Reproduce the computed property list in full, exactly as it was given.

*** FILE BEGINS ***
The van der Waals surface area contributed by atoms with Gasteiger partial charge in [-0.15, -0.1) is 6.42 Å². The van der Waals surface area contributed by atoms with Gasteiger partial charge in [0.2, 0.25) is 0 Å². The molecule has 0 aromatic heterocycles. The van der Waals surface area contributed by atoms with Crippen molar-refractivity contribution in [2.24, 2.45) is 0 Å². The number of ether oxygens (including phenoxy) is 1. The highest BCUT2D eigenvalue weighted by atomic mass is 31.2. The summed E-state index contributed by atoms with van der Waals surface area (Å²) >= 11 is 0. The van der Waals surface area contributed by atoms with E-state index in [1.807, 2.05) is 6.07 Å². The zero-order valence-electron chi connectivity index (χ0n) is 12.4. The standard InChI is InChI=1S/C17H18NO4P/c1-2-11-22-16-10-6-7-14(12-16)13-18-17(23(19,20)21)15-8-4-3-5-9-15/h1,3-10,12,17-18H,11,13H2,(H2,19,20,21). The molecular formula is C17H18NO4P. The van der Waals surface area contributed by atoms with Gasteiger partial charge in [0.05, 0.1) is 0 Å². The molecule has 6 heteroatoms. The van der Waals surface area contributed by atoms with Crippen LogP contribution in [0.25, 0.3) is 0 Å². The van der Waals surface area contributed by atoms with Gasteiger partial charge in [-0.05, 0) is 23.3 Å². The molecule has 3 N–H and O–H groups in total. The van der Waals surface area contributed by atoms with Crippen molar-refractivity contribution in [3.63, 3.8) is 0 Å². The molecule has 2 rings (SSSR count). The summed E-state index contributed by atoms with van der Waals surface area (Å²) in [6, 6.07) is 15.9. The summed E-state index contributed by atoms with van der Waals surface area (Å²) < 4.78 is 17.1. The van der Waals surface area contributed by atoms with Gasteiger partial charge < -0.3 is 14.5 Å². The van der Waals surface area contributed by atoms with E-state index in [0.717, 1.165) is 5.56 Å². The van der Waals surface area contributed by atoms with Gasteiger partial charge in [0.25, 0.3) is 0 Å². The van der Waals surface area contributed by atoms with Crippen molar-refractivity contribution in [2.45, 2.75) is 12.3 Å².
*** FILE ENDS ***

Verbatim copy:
The van der Waals surface area contributed by atoms with Gasteiger partial charge in [-0.15, -0.1) is 6.42 Å². The van der Waals surface area contributed by atoms with Gasteiger partial charge in [0.2, 0.25) is 0 Å². The molecule has 0 aromatic heterocycles. The van der Waals surface area contributed by atoms with Crippen molar-refractivity contribution in [2.24, 2.45) is 0 Å². The number of ether oxygens (including phenoxy) is 1. The highest BCUT2D eigenvalue weighted by atomic mass is 31.2. The summed E-state index contributed by atoms with van der Waals surface area (Å²) >= 11 is 0. The van der Waals surface area contributed by atoms with E-state index in [1.807, 2.05) is 6.07 Å². The zero-order valence-electron chi connectivity index (χ0n) is 12.4. The standard InChI is InChI=1S/C17H18NO4P/c1-2-11-22-16-10-6-7-14(12-16)13-18-17(23(19,20)21)15-8-4-3-5-9-15/h1,3-10,12,17-18H,11,13H2,(H2,19,20,21). The molecular formula is C17H18NO4P. The van der Waals surface area contributed by atoms with Gasteiger partial charge in [0.05, 0.1) is 0 Å². The molecule has 6 heteroatoms. The van der Waals surface area contributed by atoms with Crippen LogP contribution in [0.25, 0.3) is 0 Å². The van der Waals surface area contributed by atoms with Gasteiger partial charge in [-0.05, 0) is 23.3 Å². The molecule has 3 N–H and O–H groups in total. The van der Waals surface area contributed by atoms with Crippen molar-refractivity contribution in [3.63, 3.8) is 0 Å². The molecule has 2 rings (SSSR count). The summed E-state index contributed by atoms with van der Waals surface area (Å²) in [6, 6.07) is 15.9. The summed E-state index contributed by atoms with van der Waals surface area (Å²) < 4.78 is 17.1. The van der Waals surface area contributed by atoms with Gasteiger partial charge < -0.3 is 14.5 Å². The van der Waals surface area contributed by atoms with E-state index in [0.717, 1.165) is 5.56 Å². The van der Waals surface area contributed by atoms with Gasteiger partial charge in [0.25, 0.3) is 0 Å². The van der Waals surface area contributed by atoms with Crippen molar-refractivity contribution in [2.45, 2.75) is 12.3 Å².